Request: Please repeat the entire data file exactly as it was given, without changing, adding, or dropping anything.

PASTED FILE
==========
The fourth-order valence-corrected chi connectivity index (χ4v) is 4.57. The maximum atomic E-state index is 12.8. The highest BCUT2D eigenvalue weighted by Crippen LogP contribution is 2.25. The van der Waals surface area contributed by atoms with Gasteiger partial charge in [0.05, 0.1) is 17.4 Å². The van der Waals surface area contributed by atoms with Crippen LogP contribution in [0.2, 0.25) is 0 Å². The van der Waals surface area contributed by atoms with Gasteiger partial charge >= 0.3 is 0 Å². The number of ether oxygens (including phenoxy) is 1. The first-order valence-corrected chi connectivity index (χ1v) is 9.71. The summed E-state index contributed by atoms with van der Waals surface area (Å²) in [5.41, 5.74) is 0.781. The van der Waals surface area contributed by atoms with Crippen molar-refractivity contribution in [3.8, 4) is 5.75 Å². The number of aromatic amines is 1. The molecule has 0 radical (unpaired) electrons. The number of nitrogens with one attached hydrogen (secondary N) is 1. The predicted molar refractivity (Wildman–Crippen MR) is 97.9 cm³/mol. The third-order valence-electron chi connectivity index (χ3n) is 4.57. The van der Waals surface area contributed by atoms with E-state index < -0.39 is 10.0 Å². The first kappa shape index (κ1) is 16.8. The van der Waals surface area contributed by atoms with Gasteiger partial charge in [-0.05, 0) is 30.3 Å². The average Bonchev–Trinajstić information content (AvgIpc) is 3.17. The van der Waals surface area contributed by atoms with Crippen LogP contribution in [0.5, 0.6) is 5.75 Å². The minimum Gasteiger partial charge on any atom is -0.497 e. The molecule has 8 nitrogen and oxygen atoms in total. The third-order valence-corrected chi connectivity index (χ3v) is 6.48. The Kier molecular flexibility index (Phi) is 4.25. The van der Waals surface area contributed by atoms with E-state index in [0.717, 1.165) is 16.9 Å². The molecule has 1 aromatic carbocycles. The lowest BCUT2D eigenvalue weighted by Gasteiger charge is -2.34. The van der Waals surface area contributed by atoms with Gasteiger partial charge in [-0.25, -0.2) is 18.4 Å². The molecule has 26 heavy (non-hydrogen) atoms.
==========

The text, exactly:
The fourth-order valence-corrected chi connectivity index (χ4v) is 4.57. The maximum atomic E-state index is 12.8. The highest BCUT2D eigenvalue weighted by Crippen LogP contribution is 2.25. The van der Waals surface area contributed by atoms with Gasteiger partial charge in [0.05, 0.1) is 17.4 Å². The van der Waals surface area contributed by atoms with Crippen LogP contribution in [0.2, 0.25) is 0 Å². The van der Waals surface area contributed by atoms with Gasteiger partial charge >= 0.3 is 0 Å². The number of ether oxygens (including phenoxy) is 1. The first-order valence-corrected chi connectivity index (χ1v) is 9.71. The summed E-state index contributed by atoms with van der Waals surface area (Å²) in [5.41, 5.74) is 0.781. The van der Waals surface area contributed by atoms with Crippen molar-refractivity contribution in [3.8, 4) is 5.75 Å². The number of aromatic amines is 1. The molecule has 0 radical (unpaired) electrons. The number of nitrogens with one attached hydrogen (secondary N) is 1. The predicted molar refractivity (Wildman–Crippen MR) is 97.9 cm³/mol. The third-order valence-electron chi connectivity index (χ3n) is 4.57. The van der Waals surface area contributed by atoms with E-state index < -0.39 is 10.0 Å². The first kappa shape index (κ1) is 16.8. The van der Waals surface area contributed by atoms with Gasteiger partial charge in [-0.05, 0) is 30.3 Å². The average Bonchev–Trinajstić information content (AvgIpc) is 3.17. The van der Waals surface area contributed by atoms with Crippen LogP contribution in [0.5, 0.6) is 5.75 Å². The minimum Gasteiger partial charge on any atom is -0.497 e. The molecule has 8 nitrogen and oxygen atoms in total. The third-order valence-corrected chi connectivity index (χ3v) is 6.48. The Kier molecular flexibility index (Phi) is 4.25. The van der Waals surface area contributed by atoms with E-state index in [0.717, 1.165) is 16.9 Å². The molecule has 1 aromatic carbocycles. The lowest BCUT2D eigenvalue weighted by Gasteiger charge is -2.34. The van der Waals surface area contributed by atoms with Gasteiger partial charge in [-0.25, -0.2) is 18.4 Å². The molecule has 26 heavy (non-hydrogen) atoms.